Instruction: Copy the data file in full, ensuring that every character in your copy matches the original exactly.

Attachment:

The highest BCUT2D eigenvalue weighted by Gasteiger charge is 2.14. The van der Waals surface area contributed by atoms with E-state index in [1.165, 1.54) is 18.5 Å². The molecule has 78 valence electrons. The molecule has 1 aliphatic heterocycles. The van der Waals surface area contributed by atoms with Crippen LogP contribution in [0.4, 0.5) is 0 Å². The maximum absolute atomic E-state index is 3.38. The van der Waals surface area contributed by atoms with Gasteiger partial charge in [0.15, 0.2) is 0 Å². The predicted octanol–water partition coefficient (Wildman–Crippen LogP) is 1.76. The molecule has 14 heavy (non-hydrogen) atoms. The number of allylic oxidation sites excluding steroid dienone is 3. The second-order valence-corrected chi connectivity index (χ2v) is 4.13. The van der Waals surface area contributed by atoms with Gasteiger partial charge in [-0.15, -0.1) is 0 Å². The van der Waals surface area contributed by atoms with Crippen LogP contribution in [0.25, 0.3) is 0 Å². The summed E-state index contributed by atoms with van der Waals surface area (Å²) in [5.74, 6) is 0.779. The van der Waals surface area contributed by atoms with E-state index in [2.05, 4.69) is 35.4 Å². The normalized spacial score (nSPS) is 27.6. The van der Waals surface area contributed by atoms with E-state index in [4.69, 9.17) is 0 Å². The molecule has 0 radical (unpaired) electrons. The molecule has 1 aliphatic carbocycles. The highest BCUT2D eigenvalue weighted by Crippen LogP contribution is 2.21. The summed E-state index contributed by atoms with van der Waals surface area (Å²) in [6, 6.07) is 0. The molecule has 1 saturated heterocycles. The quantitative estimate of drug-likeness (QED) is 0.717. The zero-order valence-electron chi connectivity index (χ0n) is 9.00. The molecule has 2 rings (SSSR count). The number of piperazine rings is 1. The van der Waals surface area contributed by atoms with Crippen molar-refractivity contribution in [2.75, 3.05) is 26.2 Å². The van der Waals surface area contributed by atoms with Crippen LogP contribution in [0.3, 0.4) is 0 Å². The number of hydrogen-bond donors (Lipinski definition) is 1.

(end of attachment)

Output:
The highest BCUT2D eigenvalue weighted by Gasteiger charge is 2.14. The van der Waals surface area contributed by atoms with E-state index in [1.165, 1.54) is 18.5 Å². The molecule has 78 valence electrons. The molecule has 1 aliphatic heterocycles. The van der Waals surface area contributed by atoms with Crippen LogP contribution in [0.4, 0.5) is 0 Å². The maximum absolute atomic E-state index is 3.38. The van der Waals surface area contributed by atoms with Gasteiger partial charge in [0.15, 0.2) is 0 Å². The predicted octanol–water partition coefficient (Wildman–Crippen LogP) is 1.76. The molecule has 14 heavy (non-hydrogen) atoms. The number of allylic oxidation sites excluding steroid dienone is 3. The second-order valence-corrected chi connectivity index (χ2v) is 4.13. The van der Waals surface area contributed by atoms with Gasteiger partial charge in [-0.15, -0.1) is 0 Å². The van der Waals surface area contributed by atoms with Crippen LogP contribution in [0.25, 0.3) is 0 Å². The summed E-state index contributed by atoms with van der Waals surface area (Å²) in [5.74, 6) is 0.779. The van der Waals surface area contributed by atoms with E-state index in [2.05, 4.69) is 35.4 Å². The normalized spacial score (nSPS) is 27.6. The van der Waals surface area contributed by atoms with E-state index in [4.69, 9.17) is 0 Å². The molecule has 0 radical (unpaired) electrons. The molecule has 1 aliphatic carbocycles. The highest BCUT2D eigenvalue weighted by Crippen LogP contribution is 2.21. The summed E-state index contributed by atoms with van der Waals surface area (Å²) in [6, 6.07) is 0. The molecule has 1 saturated heterocycles. The quantitative estimate of drug-likeness (QED) is 0.717. The zero-order valence-electron chi connectivity index (χ0n) is 9.00. The molecule has 2 rings (SSSR count). The number of piperazine rings is 1. The van der Waals surface area contributed by atoms with Crippen molar-refractivity contribution in [2.75, 3.05) is 26.2 Å². The van der Waals surface area contributed by atoms with Crippen LogP contribution in [0.3, 0.4) is 0 Å². The number of hydrogen-bond donors (Lipinski definition) is 1.